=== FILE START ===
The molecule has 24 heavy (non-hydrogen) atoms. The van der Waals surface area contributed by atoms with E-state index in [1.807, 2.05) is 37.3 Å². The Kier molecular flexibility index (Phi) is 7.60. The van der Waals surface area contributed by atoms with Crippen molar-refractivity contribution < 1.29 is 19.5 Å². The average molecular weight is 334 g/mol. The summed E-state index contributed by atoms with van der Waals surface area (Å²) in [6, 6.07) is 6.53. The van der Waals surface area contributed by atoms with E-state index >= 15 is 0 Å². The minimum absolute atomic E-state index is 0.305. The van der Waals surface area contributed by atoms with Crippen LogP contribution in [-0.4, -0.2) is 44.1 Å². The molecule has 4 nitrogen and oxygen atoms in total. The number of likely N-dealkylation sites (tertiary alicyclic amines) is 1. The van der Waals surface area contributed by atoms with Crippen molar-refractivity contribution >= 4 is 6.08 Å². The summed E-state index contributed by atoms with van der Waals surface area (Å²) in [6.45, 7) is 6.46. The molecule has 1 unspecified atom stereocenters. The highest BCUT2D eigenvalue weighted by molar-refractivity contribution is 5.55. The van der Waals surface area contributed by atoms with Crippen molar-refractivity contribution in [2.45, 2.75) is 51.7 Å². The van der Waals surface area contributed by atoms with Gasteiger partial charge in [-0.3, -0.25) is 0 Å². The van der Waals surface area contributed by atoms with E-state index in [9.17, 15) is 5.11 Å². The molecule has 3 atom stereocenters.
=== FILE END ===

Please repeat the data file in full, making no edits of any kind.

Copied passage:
The molecule has 24 heavy (non-hydrogen) atoms. The van der Waals surface area contributed by atoms with E-state index in [1.807, 2.05) is 37.3 Å². The Kier molecular flexibility index (Phi) is 7.60. The van der Waals surface area contributed by atoms with Crippen molar-refractivity contribution < 1.29 is 19.5 Å². The average molecular weight is 334 g/mol. The summed E-state index contributed by atoms with van der Waals surface area (Å²) in [6, 6.07) is 6.53. The van der Waals surface area contributed by atoms with E-state index >= 15 is 0 Å². The minimum absolute atomic E-state index is 0.305. The van der Waals surface area contributed by atoms with Crippen LogP contribution in [-0.4, -0.2) is 44.1 Å². The molecule has 4 nitrogen and oxygen atoms in total. The number of likely N-dealkylation sites (tertiary alicyclic amines) is 1. The van der Waals surface area contributed by atoms with Crippen molar-refractivity contribution >= 4 is 6.08 Å². The summed E-state index contributed by atoms with van der Waals surface area (Å²) in [6.45, 7) is 6.46. The molecule has 1 unspecified atom stereocenters. The highest BCUT2D eigenvalue weighted by molar-refractivity contribution is 5.55. The van der Waals surface area contributed by atoms with Crippen molar-refractivity contribution in [2.45, 2.75) is 51.7 Å². The van der Waals surface area contributed by atoms with Gasteiger partial charge in [-0.3, -0.25) is 0 Å². The van der Waals surface area contributed by atoms with E-state index in [9.17, 15) is 5.11 Å². The molecule has 3 atom stereocenters.